Thursday, Oct 29, 2015, 06:08 AM | Source: Pursuit
By Paul Jensen
What's important to Australia right now? Where should the Government be focusing its energy? What do Australia's thought leaders consider the key social and political issues facing the country in the future?
The 2015 Economic and Social Outlook Conference, in Melbourne on November 5-6, will answer some of those questions, with new Prime Minister Malcolm Turnbull in attendance.
The cream of Australia's political, business and social worlds, policymakers and academics come together to discuss the future of Australia and the biggest issues of the day.
"After a period of relative policy inaction, the community are now excited about exploring new frontiers of policy-making and innovation," says Professor Paul Jensen, Acting Director of the Melbourne Institute at the University of Melbourne.
The conference gives Mr Turnbull, who took over as Prime Minister from Tony Abbott in September, a key opportunity to show his cards to a cross section the Australian policymakers, Professor Jensen says.
"There is an increasing appetite amongst our new government ministers to seek out fresh, new ideas," he says. "The conference will provide a platform for all of these new ideas to to be discussed.
Here is a place these decision-makers can really hone in on what's happening around the country and discuss these ideas with Australia's top thinkers from political, economic and social backgrounds.
Speakers at the two-day conference include Glenn Stevens, Governor of the Reserve Bank of Australia, Professor Deborah Cobb-Clark, Peter Harris, Chairman of the Productivity Commission, Senator Penny Wong and Lin Hatfield Dodds, National Director of Uniting Care Australia.
"Australia doesn't have anything else like this – where politicians, policy makers, analysts, commentators and academics come together to exchange ideas – it covers the entire economic and social landscape of Australia," Professor Jensen says.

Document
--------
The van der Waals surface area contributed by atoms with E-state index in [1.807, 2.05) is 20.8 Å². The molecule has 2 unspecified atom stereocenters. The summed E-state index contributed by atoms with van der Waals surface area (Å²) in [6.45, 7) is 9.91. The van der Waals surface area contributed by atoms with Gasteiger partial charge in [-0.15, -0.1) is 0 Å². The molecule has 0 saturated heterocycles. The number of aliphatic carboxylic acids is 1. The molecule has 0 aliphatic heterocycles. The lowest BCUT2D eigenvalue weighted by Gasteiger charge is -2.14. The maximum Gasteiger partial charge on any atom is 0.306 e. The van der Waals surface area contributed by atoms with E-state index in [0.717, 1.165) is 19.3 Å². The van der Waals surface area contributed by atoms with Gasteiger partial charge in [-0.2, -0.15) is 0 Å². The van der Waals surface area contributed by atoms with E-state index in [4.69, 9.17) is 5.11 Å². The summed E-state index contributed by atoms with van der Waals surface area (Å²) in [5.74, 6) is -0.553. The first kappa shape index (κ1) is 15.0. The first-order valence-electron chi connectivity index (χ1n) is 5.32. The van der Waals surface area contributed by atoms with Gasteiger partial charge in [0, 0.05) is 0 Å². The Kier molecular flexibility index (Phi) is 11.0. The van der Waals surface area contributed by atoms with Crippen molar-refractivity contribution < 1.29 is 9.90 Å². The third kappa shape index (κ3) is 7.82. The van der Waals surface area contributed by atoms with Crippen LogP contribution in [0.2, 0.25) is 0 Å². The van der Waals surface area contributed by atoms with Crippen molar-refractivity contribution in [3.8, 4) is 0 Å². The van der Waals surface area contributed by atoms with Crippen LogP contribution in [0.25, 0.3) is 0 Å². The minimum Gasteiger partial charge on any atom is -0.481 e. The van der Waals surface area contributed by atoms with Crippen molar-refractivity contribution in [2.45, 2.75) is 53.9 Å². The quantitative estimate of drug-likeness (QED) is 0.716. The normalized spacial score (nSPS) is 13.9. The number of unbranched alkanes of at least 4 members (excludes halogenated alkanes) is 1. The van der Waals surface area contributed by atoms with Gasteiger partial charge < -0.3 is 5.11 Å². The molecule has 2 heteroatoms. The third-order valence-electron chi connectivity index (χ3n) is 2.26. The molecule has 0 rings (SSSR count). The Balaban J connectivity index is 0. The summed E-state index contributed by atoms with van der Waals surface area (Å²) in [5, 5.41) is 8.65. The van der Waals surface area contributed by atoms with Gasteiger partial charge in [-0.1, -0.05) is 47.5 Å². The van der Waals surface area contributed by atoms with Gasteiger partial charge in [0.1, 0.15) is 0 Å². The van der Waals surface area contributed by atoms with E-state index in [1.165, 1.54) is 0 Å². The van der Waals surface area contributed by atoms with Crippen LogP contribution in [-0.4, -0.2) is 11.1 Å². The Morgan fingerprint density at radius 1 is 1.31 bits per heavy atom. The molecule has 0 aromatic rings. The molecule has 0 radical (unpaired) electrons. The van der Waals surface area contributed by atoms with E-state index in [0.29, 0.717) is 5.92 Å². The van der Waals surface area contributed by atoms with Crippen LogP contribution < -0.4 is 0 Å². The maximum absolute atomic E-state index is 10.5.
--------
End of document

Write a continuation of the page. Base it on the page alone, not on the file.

"Having all of the main players in the room - from advocates to evidence makers - provides a unique opportunity to reinforce the linkages between all of these parts in the policy making process."
With topics ranging from inequality, the welfare system, federation, tax reform, retirement, higher education and policy implementation, the conference has broad appeal and anyone in the policy-making chain, from employer groups to industry, should be involved in the discussion.
"It's not just the dry, hard economic discussions we always hear about – say tax reform - we also focus in on social issues such as homelessness, equality and poverty," says Professor Jensen.
"This enables key issues to be really brought out into the open and, particularly with the new line-up in parliament, ensure those key issues will be the focus of future policy discussions."
"What we aim to do is generate new thoughts on policy and provide information about Australia today and where we are headed.
"In collaboration with David Uren at The Australian, we've designed an event that provides a holistic view of the art and science of policy making. At the end of the day, we want a more engaged academic and policy making bureau."
This is the only event in Australia that has so much political gravitas."
The Economic and Social Outlook conference is co-hosted by the Melbourne Institute of Applied Economic and Social Research at the University of Melbourne and The Australian. November 5-6, Grand Hyatt, Melbourne.
Tickets and full program available at: https://www.ivvy.com/event/ESOC15/